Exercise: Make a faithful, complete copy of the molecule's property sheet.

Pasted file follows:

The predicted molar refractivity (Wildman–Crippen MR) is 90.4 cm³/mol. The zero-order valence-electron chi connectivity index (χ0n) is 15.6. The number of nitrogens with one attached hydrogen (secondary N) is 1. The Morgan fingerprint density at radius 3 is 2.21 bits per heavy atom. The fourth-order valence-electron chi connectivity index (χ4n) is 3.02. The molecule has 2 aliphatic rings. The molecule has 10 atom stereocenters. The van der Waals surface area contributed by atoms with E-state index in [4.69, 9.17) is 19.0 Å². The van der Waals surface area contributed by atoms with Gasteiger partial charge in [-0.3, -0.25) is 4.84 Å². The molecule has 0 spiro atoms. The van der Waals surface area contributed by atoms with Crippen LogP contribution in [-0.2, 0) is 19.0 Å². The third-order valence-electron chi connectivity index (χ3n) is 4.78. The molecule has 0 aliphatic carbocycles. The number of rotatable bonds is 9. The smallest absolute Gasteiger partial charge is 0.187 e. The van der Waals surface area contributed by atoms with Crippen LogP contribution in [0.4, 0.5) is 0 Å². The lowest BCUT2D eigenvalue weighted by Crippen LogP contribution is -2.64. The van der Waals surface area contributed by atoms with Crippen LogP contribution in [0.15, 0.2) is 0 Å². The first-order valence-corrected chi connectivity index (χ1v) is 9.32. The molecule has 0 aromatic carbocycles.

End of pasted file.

The predicted molar refractivity (Wildman–Crippen MR) is 90.4 cm³/mol. The zero-order valence-electron chi connectivity index (χ0n) is 15.6. The number of nitrogens with one attached hydrogen (secondary N) is 1. The Morgan fingerprint density at radius 3 is 2.21 bits per heavy atom. The fourth-order valence-electron chi connectivity index (χ4n) is 3.02. The molecule has 2 aliphatic rings. The molecule has 10 atom stereocenters. The van der Waals surface area contributed by atoms with E-state index in [4.69, 9.17) is 19.0 Å². The van der Waals surface area contributed by atoms with Gasteiger partial charge in [-0.3, -0.25) is 4.84 Å². The molecule has 0 spiro atoms. The van der Waals surface area contributed by atoms with Crippen LogP contribution in [-0.2, 0) is 19.0 Å². The third-order valence-electron chi connectivity index (χ3n) is 4.78. The molecule has 0 aliphatic carbocycles. The number of rotatable bonds is 9. The smallest absolute Gasteiger partial charge is 0.187 e. The van der Waals surface area contributed by atoms with Crippen LogP contribution in [0.4, 0.5) is 0 Å². The lowest BCUT2D eigenvalue weighted by Crippen LogP contribution is -2.64. The van der Waals surface area contributed by atoms with Crippen LogP contribution in [0.15, 0.2) is 0 Å². The first-order valence-corrected chi connectivity index (χ1v) is 9.32. The molecule has 0 aromatic carbocycles.